Christmas is an odd time of year. It puts many people into awkward positions of obligation and quests for "the ultimate gift" upon which the givers base their relationship with the recipient based on their reaction to the gift. It is not WHAT you give but the spirit in which it is given (as well as received).
It seems to me she gave you the chance to put in your request for a Christmas present. I understand you were trying to be considerate of her financial position, HOWEVER, when asked you should have given her an answer. Even if it was something as simple as a plate of your favorite cookies. It does seem a little odd that after 4 years she doesn't have a bead on what you like but maybe that should tell you something about how observant she is and where you land on her list of priorities. I'm not trying to sow dissent here but it sounds like you rank second to the rest of her family. Don't get me wrong, family is important--especially one's children--but it seems after four years you should be a bit more deserving of a hurried phone call asking what you'd like for Christmas while she's "out shopping for everyone else."
It seems your GF is somewhat hung up on the monetary value/quantity of gifts, not their quality. Don't get me wrong, buying her a 42" TV was nice but did she really NEED that? Does she look at it and think of you fondly when she's watching "Dancing with the Stars" or PBS? The gifts that I most cherish are the ones that people made for me. I have so few of them but knowing that the person took the time to fashion them by hand with me in mind makes them so much more valuable than an iPod or flatscreen TV or gift card.
That being said, I would argue AGAINST the revenge tactic. You could always say,"That TV wasn't cheap so you b'day gift isn't going to be overly spectacular" plus you COULD argue that the TV wasn't for her but mostly for her sons. BUT, That kind of smacks of laying the guilt card on her. Granted, financial reality is what it is: if you want something expensive now, you'll have to sacrifice something in the future to get it. That's a fairly simple equation and it would be very telling how she reacts to this news if this is, in fact, the ploy you use. If she becomes indignant and impatient with the fact that you spent money on the TV for Xmas and don't have anything for HER birthday, that should tell you something (and it's not good.) On the other hand, if she tells you, "that's OK. I'd be happy just with an evening home alone with you" you've got a good soul there; hang on to it.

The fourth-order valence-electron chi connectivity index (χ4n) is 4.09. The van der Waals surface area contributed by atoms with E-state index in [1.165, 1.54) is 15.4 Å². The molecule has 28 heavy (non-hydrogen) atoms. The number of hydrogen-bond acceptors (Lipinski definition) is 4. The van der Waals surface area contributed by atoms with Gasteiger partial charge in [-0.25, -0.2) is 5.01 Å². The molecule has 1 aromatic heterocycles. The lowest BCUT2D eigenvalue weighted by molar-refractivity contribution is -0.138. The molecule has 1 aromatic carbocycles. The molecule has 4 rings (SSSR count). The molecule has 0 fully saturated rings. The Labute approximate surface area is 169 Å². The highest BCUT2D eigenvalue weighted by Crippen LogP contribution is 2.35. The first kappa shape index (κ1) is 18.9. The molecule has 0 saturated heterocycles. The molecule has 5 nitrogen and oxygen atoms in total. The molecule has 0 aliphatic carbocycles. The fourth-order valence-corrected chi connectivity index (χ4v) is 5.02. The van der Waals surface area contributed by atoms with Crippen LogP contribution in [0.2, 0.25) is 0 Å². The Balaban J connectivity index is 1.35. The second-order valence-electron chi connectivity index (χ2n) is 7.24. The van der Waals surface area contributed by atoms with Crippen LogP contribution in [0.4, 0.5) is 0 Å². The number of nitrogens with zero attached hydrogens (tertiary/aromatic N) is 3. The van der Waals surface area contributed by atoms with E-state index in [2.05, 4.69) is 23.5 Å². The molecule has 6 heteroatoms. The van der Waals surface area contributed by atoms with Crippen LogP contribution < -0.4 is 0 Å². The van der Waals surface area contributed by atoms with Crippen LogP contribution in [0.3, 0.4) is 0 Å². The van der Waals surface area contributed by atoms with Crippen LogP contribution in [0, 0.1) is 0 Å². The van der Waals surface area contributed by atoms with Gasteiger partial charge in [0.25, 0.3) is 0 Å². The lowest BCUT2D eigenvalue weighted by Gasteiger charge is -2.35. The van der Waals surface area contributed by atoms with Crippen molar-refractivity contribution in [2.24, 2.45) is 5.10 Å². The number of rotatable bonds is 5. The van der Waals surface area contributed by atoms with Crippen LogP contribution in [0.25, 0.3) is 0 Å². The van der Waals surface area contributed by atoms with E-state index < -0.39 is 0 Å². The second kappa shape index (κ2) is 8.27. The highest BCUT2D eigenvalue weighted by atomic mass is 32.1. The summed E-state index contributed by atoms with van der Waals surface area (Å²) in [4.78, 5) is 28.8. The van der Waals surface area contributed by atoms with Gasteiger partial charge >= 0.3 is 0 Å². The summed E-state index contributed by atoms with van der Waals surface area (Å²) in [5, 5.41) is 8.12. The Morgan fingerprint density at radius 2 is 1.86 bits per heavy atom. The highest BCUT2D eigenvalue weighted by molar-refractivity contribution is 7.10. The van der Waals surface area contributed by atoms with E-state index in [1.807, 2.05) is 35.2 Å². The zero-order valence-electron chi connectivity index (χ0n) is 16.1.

Is this the first time this has happened or does this seem to be a recurring theme in your relationship? I understand that children always come first but it seems to me you've put in enough time and effort to be considered "family" rather than second fiddle. Obviously, I do not know the finer points and history of your relationship and if this is status quo and you're happy with it, who am I to tell you to do anything differently? But it sounds to me like you expect a little bit better. Does she? Have there been instances perhaps where she expected something of you but you inadvertently ignored the request? Indifference can be a two-way street. I'm not judging; I'm just asking.
"Relationship" means having to forgive the other person when you're hurt and apologizing when you've hurt your partner. That's not always easy for humans but some do it better than others. Relationships ARE work. They EVOLVE. They require constant attention and vigilance and communication. You could simply outright tell her that you're feeling a little disappointed with the inequity of the situation. And I'm not talking financial inequity (though if you want to play that game, you're probably in for a long, drawn-out argument) but emotional inequity. The fact that she told you she "had no money for Christmas" is immaterial. It's the fact that after taking care of EVERYONE ELSE in her life, THAT'S when you popped up on her priority list. Yes, children, parents and siblings are important. But don't you figure into that as well? Or are you "just" a boyfriend?
Perhaps the best way to deal with this is let it pass, as difficult as it may be. When her birthday rolls around, DO something for her form your heart. Don't GET her anything; DO something for her. Take her out for a nice evening. Fly in an old friend whom she hasn't seen for years for a weekend. Again, it's not the COST of the gift, but the MEANINGFULNESS of it. If you're meant to be, she'll get that. And she'll be grateful.